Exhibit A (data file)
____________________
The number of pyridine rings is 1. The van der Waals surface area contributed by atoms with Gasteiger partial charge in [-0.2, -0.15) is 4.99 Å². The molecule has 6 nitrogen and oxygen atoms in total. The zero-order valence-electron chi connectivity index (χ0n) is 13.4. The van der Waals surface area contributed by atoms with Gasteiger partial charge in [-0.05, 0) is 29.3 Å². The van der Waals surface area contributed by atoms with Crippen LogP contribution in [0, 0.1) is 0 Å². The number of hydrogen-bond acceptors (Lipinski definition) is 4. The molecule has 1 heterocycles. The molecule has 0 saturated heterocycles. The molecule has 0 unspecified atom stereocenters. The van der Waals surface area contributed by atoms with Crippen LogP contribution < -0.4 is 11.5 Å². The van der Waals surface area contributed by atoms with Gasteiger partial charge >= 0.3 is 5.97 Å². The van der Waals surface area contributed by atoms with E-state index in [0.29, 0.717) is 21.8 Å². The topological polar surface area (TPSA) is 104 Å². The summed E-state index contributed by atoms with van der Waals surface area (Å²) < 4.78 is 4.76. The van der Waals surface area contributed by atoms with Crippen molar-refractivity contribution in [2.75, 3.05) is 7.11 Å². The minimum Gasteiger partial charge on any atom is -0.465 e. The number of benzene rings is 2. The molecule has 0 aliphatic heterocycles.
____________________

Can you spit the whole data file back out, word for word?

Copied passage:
The number of pyridine rings is 1. The van der Waals surface area contributed by atoms with Gasteiger partial charge in [-0.2, -0.15) is 4.99 Å². The molecule has 6 nitrogen and oxygen atoms in total. The zero-order valence-electron chi connectivity index (χ0n) is 13.4. The van der Waals surface area contributed by atoms with Gasteiger partial charge in [-0.05, 0) is 29.3 Å². The van der Waals surface area contributed by atoms with Crippen LogP contribution in [0, 0.1) is 0 Å². The number of hydrogen-bond acceptors (Lipinski definition) is 4. The molecule has 1 heterocycles. The molecule has 0 saturated heterocycles. The molecule has 0 unspecified atom stereocenters. The van der Waals surface area contributed by atoms with Crippen LogP contribution < -0.4 is 11.5 Å². The van der Waals surface area contributed by atoms with Gasteiger partial charge >= 0.3 is 5.97 Å². The van der Waals surface area contributed by atoms with E-state index in [0.29, 0.717) is 21.8 Å². The topological polar surface area (TPSA) is 104 Å². The summed E-state index contributed by atoms with van der Waals surface area (Å²) < 4.78 is 4.76. The van der Waals surface area contributed by atoms with Crippen molar-refractivity contribution in [2.75, 3.05) is 7.11 Å². The minimum Gasteiger partial charge on any atom is -0.465 e. The number of benzene rings is 2. The molecule has 0 aliphatic heterocycles.